Monarch is the latest big operator to back the Fight Fake Claims campaign. Ben Ireland spoke to its chief executive
Q. How quickly has the number of claims spiralled?
A. In 2015 we had 96 claims, and in 2016 we had 462, which is a near-400% increase. It’s a phenomenal rise. It’s still a small percentage in the big scheme of things, but our industry and customers are being criticised by overseas hotels.
Q. So who is to blame?
A. Claims management companies have piled in and that’s led to the increase. There’s some very aggressive advertising, lots of social media activity and cold calling, and we’ve seen stands in shopping centres in the UK as well as touts in resorts. It’s not as if European hygiene has got worse or British stomachs have got weaker.
Q. What can we do to stop or cut the number of false claims?
A. It could be very easily changed if the government closed the fixed-claims loophole. It would be quite a light-touch solution. It’s clear that when things go into a fixed-cost regime [as personal injury claims made in the UK did in 2013] then the claims companies no longer regard it as lucrative, just as we saw with whiplash claims. It’s actually easier for consumers to claim direct now as well, which is a good thing. We want it to be straightforward.
Q. How does the industry warn holidaymakers?
A. A lot of holidaymakers don’t realise that the consequences of making a fake claim can be huge. Many are told they have nothing to lose, but they can lose everything and could be entering into a legal battle with a large corporation. We support Travel Weekly in this campaign and I’m sure it will help get everybody focused on resolving it.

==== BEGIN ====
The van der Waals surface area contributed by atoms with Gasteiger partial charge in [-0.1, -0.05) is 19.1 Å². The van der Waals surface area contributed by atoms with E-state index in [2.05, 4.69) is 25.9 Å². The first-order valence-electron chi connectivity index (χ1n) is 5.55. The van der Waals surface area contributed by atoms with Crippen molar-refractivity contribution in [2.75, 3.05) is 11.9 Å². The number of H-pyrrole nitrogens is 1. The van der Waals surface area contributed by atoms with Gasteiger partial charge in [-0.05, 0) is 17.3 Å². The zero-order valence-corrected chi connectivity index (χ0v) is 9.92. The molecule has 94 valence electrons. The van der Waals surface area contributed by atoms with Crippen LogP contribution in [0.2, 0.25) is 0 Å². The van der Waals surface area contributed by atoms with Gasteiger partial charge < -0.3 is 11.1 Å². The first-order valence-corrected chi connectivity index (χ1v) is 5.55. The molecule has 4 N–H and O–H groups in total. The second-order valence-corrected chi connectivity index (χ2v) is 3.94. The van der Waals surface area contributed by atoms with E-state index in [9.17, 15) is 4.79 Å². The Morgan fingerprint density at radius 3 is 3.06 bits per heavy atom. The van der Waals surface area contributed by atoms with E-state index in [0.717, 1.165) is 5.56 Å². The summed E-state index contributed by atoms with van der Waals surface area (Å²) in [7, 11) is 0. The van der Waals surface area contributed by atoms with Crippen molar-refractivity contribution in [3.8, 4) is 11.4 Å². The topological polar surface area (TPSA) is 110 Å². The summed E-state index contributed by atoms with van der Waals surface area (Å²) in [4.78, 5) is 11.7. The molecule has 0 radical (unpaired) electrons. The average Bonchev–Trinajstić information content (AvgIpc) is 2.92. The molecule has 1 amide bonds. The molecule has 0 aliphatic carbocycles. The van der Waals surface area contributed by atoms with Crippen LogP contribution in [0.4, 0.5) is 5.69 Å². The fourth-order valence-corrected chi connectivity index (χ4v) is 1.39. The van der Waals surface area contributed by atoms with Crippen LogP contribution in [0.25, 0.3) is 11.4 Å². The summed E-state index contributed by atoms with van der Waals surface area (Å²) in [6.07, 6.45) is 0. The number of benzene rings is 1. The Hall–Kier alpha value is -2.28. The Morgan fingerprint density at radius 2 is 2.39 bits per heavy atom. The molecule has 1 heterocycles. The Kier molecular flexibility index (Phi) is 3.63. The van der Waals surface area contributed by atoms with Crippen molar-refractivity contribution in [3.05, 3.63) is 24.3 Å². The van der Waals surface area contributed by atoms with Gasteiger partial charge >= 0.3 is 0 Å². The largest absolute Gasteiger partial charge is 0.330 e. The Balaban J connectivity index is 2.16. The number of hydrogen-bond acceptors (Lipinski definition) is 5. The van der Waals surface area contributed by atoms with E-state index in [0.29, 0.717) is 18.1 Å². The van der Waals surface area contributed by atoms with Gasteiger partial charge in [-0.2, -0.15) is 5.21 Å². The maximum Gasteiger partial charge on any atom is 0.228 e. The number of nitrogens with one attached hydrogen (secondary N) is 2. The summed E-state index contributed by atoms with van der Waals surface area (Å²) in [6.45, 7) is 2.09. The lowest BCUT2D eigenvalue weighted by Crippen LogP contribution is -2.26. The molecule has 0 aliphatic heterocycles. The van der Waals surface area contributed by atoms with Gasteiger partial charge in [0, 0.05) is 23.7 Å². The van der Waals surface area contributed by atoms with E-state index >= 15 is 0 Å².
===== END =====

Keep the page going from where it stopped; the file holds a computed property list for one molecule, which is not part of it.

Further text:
Q. Some hoteliers are threatening to pull out of selling all-inclusive, or to British customers. Have any of your partner hotels gone that far?
A. None have gone that far yet, but some have certainly been talking about it. They are very concerned, and legitimately so. I sympathise, but British holidaymakers are getting a bad name and the industry needs to nip this in the bud quickly. It’s an own goal for the British travel industry but if we all act together, we can find a solution.
Q. What can operators do?
A. We are taking a very robust approach to every claim. We are asking the hotels for evidence of what the clients were doing. It could be CCTV, which they are happy to give to us. People will not find Monarch a soft touch. I sympathise with smaller operators who might have fewer resources, but I believe that as an industry we have to discourage this by speaking with one voice.
Q. Where are you seeing the problem?
A. The problem seems to be much bigger in Spain, but it’s not exclusively a Spanish problem. We’ve seen an increase in Turkey too. The reason it’s increased so much in Spain is because of the increases in capacity.
Q. Do the recent arrests in Spain show that the authorities are taking this seriously?
A. The National Fraud Authority is increasingly getting involved and is actively pursuing some claims. People’s social media history is available to the police. Gastric illness is the latest favourite child of the claims companies, but once we close the loophole they will find another one.
Q. How big an issue could this snowball into if we don’t act?
A. It’s only British claims, so hotels don’t have to take the risk when they could sell to customers from Germany, the Netherlands or Scandinavia. They could simply say no to Brits. Especially in the context of Brexit, we have to put our best foot forward with our European partners or else they won’t see us as a strong partner. We have to stand together so we don’t become an unattractive outbound market.
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